Monday, 25 June 2012 As an estimated half-million autistic kids begin to come of age in the United States, the world is watching a group of producers, writers, actors and community leaders who gathered together Friday to address the next uncharted frontier in autism.

Few introductions were needed as they filled the small studio at Exceptional Minds, a nonprofit vocational school and working animation studio being lauded as one solution for young adults on the spectrum who have aged out of the system. Exceptional Minds is the brainchild of Hollywood visionaries and other leaders, many of whom gathered at the studio for an open house Friday, June 22, to mark Exceptional Minds’ first successful year.

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Exceptional Minds from Exceptional Minds on Vimeo.

Among those present were Ed Asner, legendary actor and autism activist; Yudi Bennett, recipient of the Directors Guild Frank Capra lifetime achievement award and co-founder of Foothill Autism Alliance; Barbara Helfing, former principal of the Frostig Center for Educational Therapy; Cathee Weiss, who works for Hebrew Union College; Susan Zwerman, Grammy Award winner visual effects producer; Ron Burns, previously President of Global Business for J. Walter Thompson ad agency; Ivan Rosenberg, who has consulted for USC’s School of Cinematic Arts Entertainment Technology Center; and Molly Burns Keith, previously Vice President of Christie’s Jewelry, Los Angeles.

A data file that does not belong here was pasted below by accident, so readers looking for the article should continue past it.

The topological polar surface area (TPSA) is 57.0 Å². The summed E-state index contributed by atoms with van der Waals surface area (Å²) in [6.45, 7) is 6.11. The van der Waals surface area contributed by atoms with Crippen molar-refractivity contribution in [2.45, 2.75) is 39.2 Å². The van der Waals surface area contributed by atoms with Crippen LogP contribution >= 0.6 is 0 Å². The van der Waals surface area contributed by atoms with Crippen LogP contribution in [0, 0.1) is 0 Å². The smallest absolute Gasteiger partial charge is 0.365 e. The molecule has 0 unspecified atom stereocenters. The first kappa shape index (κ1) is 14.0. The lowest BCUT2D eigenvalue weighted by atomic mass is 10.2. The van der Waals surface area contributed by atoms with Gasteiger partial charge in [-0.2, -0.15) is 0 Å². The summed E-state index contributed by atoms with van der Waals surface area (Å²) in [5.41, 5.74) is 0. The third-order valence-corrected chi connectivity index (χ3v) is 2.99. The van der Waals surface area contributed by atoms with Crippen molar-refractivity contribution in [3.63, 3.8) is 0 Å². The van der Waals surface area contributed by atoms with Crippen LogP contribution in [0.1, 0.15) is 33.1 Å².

Most had met before, many times, and in many different scenarios as they each navigated the complex, often painful world of parenting or grandparenting a child on the autism spectrum. These are the founders of the grassroots organizations that anyone with an autistic child knows well, the very pioneers who started schools and raised funds for autism research. They had moved along the same trajectory of circumstances as their kids grew, solving problems as they arose and setting off a huge tidal wave of autism practices, research and services that benefit so many others today. Now, as their ASD children and grandchildren – and thousands of others like them across the country — move into the adult world with limited social services and few job prospects, they are charting the next frontier in autism services.